A hundred miles outside of Atlanta, forgotten antebellum homes dot the landscape throughout Hancock County. However, there is one estate where the former owner is buried in the backyard. This sizeable two-story plantation was initially built by a prominent cotton farmer sometime between 1917 and 1919. The original owner sold the house in the 1930s to another family who ran a local mercantile store. They lived in the house for decades as an extended family. A family wedding reception was held in the home in 1939. The house was last renovated sometime in the 1950s before being sold to Dr. John McCown.
By 1960, Hancock County had become one of the poorest counties in the United States. Regardless of federal changes, segregation of all sorts continued throughout the South. Although African-Americans made up 90% of the county’s population, none held any political office in the county.
John McCown, a 33-year-old civil rights activist, moved to the area and purchased the home in 1967. As executive director of the Georgia Council on Human Relations, McCown initially came to Hancock County to assist in black voter registration. McCown realized through his involvement in local politics that white county leaders would consistently vote against improvements when the issues at hand involved or benefited the black community. He decided that the community needed to be more involved in the local political process, and there needed to be a black majority on the county commission.
Despite his best attempts, John McCown was perceived as an outsider by a majority of the white community. They felt that since he was not from the area, he did not understand how things functioned in the county — many of the county’s political deals were made behind closed doors. McCown’s direct nature of public intimidation and exposure generated a sense of fear among the white community.
As a founder of the East Central Committee for Opportunity (ECCO), John McCown was able to successfully entice federal and private grant money to invest in the county’s future. One of the primary objectives was a Head Start campaign for the youth of Hancock County. McCown began an investigation of the Federal Housing Administration (FHA) as to why so few blacks were granted loans for housing. Procedures were changed, and they began receiving FHA loans after the investigation found biased practices in Hancock County.
John McCown’s crusade resulted in Hancock County receiving over $8 million in grant funds. Some of the funds were used to build a catfish farm, which at one time was the largest in the state. He also facilitated the building of a 150-unit low-income housing project and a cinder block plant, all located within the county. Some people referred to McCown as a con artist, but others revered him for being able to obtain large sums of money to a desperately poor area.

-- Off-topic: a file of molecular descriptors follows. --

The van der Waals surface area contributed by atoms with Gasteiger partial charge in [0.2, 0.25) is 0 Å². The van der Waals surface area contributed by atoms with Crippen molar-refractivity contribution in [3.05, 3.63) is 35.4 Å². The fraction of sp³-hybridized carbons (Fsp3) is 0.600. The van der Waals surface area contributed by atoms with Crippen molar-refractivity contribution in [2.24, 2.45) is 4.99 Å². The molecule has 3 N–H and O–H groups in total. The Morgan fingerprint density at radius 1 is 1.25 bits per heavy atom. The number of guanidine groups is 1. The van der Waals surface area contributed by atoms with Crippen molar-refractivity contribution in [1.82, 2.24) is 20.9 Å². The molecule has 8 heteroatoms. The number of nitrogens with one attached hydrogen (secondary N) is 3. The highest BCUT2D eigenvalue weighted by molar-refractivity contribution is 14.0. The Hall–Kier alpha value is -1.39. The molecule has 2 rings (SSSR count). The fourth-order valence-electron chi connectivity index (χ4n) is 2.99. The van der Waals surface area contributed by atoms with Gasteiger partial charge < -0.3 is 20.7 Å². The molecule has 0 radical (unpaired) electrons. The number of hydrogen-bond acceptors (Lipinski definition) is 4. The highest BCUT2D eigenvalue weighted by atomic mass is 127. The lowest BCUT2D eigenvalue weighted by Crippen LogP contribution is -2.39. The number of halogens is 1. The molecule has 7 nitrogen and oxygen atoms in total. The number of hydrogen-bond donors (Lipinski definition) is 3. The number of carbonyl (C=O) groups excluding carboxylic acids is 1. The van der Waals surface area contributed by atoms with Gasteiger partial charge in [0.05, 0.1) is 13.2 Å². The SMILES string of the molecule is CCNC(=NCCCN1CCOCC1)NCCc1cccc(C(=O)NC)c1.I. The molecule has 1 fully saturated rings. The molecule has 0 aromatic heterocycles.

In 1969, McCown and other civil rights activists became an integral part of the racial fight regarding the integration of the all-white Sparta High School. African-Americans had been previously relegated to the overcrowded, less funded Hancock Central High School. Tensions in the county reached a boiling point in 1974. Rumors that the black community was stockpiling weapons in hopes of a civil uprising led the Mayor to order ten submachine guns for his six-member police force following reports of gunfire throughout the countryside.
McCown responded by purchasing 30 submachine guns and creating pamphlets advertising the “Hancock Sporting Rangers” as a “hunting club” and encouraging the purchase of firearms. McCown also started a boycott of white businesses that would continue until an agreement was reached.
A wave of arson swept throughout the community. In response, former Governor Jimmy Carter made a visit to the small town in hopes of defusing the racial tension. Carter served as a mediator. With his influence, both sides ended the arms race and relinquished all of their submachine guns. Within a few years, Carter would use his skills in public relations to become elected 39th President of the United States.
John McCown was a polarizing figure. He was well respected by the black community, thought of as a ‘Black Jesus.’ Others viewed him as a menace to society. Most of McCown’s dreams of economic power fizzled. His projects were mismanaged and the money disappeared leading to state and federal investigations. The county was still poor even though McCown was a wealthy man. Maneuvering through a variety of shell corporations, he was able to gain control of many properties and hundreds of acres of land before his death.
On January 30, 1976, John McCown’s leadership came to an abrupt halt. After news that funding had run out and he was being terminated as CEO of ECCO. McCown spent the night drinking with friends at the bar he owned in town. Early the next morning, a drunk McCown decided to take a ride in his single-engine Cessna with three friends. McCown did not own a pilot’s license and simply took off. Thirty minutes later, the plane went down in a forest close to his home. Miraculously, one passenger was thrown from the plane and survived the crash. Unfortunately, McCown and two other passengers, still strapped in their seats, were discovered deceased.
An investigation found McCown had a blood alcohol level of 0.198, nearly twice the legal limit to drive a car in Georgia. The NTSB found no mechanical failures or malfunctions in the plane. The ownership of the aircraft led to even more financial scrutiny since it was registered to a black college in Mississippi, which had awarded McCown an honorary law degree. Regardless of McCown’s death, a federal investigation into ECCO continued. With indictments of perjury and defrauding the federal government, McCown was not indicted. However, individuals within his organization were convicted. Many of them pleaded out and were able to return to their jobs within the county.